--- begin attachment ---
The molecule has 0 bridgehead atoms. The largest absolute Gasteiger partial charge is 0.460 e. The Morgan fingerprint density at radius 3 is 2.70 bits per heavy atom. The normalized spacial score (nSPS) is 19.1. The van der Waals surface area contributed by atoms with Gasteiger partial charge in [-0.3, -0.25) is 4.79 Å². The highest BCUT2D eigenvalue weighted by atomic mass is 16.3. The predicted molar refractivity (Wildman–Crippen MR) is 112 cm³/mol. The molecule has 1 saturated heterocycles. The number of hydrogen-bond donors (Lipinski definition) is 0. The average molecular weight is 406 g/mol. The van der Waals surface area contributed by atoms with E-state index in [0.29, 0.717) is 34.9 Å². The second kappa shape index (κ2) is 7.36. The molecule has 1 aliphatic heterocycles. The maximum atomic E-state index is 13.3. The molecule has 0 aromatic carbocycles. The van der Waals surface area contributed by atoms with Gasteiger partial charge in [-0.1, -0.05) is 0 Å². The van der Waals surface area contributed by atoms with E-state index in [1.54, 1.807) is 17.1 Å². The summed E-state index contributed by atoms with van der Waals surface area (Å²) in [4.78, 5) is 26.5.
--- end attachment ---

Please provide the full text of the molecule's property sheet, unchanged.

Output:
The molecule has 0 bridgehead atoms. The largest absolute Gasteiger partial charge is 0.460 e. The Morgan fingerprint density at radius 3 is 2.70 bits per heavy atom. The normalized spacial score (nSPS) is 19.1. The van der Waals surface area contributed by atoms with Gasteiger partial charge in [-0.3, -0.25) is 4.79 Å². The highest BCUT2D eigenvalue weighted by atomic mass is 16.3. The predicted molar refractivity (Wildman–Crippen MR) is 112 cm³/mol. The molecule has 1 saturated heterocycles. The number of hydrogen-bond donors (Lipinski definition) is 0. The average molecular weight is 406 g/mol. The van der Waals surface area contributed by atoms with E-state index in [0.29, 0.717) is 34.9 Å². The second kappa shape index (κ2) is 7.36. The molecule has 1 aliphatic heterocycles. The maximum atomic E-state index is 13.3. The molecule has 0 aromatic carbocycles. The van der Waals surface area contributed by atoms with Gasteiger partial charge in [-0.1, -0.05) is 0 Å². The van der Waals surface area contributed by atoms with E-state index in [1.54, 1.807) is 17.1 Å². The summed E-state index contributed by atoms with van der Waals surface area (Å²) in [4.78, 5) is 26.5.